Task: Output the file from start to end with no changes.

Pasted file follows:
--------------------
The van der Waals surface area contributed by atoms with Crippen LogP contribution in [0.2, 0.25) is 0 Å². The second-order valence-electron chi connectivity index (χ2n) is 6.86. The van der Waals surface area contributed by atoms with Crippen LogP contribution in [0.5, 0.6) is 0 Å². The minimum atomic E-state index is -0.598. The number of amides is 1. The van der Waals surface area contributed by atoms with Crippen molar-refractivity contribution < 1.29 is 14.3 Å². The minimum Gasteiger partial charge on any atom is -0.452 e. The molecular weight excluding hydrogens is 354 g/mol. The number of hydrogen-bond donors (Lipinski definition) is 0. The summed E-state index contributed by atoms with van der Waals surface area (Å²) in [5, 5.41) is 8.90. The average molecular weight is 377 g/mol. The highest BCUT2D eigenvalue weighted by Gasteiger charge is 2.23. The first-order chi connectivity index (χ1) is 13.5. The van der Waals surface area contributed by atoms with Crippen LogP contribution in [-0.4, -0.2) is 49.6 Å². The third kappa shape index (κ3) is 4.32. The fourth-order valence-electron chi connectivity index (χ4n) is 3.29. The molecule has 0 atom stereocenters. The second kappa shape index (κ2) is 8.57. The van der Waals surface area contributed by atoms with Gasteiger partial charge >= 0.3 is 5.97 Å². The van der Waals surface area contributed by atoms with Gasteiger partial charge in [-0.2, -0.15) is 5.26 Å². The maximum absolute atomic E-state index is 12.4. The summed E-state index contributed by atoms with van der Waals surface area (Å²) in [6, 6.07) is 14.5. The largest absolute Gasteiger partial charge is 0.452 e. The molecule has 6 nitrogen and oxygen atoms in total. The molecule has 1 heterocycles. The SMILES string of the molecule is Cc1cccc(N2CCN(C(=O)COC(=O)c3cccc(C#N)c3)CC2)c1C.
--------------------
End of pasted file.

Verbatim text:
The van der Waals surface area contributed by atoms with Crippen LogP contribution in [0.2, 0.25) is 0 Å². The second-order valence-electron chi connectivity index (χ2n) is 6.86. The van der Waals surface area contributed by atoms with Crippen LogP contribution in [0.5, 0.6) is 0 Å². The minimum atomic E-state index is -0.598. The number of amides is 1. The van der Waals surface area contributed by atoms with Crippen molar-refractivity contribution < 1.29 is 14.3 Å². The minimum Gasteiger partial charge on any atom is -0.452 e. The molecular weight excluding hydrogens is 354 g/mol. The number of hydrogen-bond donors (Lipinski definition) is 0. The summed E-state index contributed by atoms with van der Waals surface area (Å²) in [5, 5.41) is 8.90. The average molecular weight is 377 g/mol. The highest BCUT2D eigenvalue weighted by Gasteiger charge is 2.23. The first-order chi connectivity index (χ1) is 13.5. The van der Waals surface area contributed by atoms with Crippen LogP contribution in [-0.4, -0.2) is 49.6 Å². The third kappa shape index (κ3) is 4.32. The fourth-order valence-electron chi connectivity index (χ4n) is 3.29. The molecule has 0 atom stereocenters. The second kappa shape index (κ2) is 8.57. The van der Waals surface area contributed by atoms with Gasteiger partial charge >= 0.3 is 5.97 Å². The van der Waals surface area contributed by atoms with Gasteiger partial charge in [-0.2, -0.15) is 5.26 Å². The maximum absolute atomic E-state index is 12.4. The summed E-state index contributed by atoms with van der Waals surface area (Å²) in [6, 6.07) is 14.5. The largest absolute Gasteiger partial charge is 0.452 e. The molecule has 6 nitrogen and oxygen atoms in total. The molecule has 1 heterocycles. The SMILES string of the molecule is Cc1cccc(N2CCN(C(=O)COC(=O)c3cccc(C#N)c3)CC2)c1C.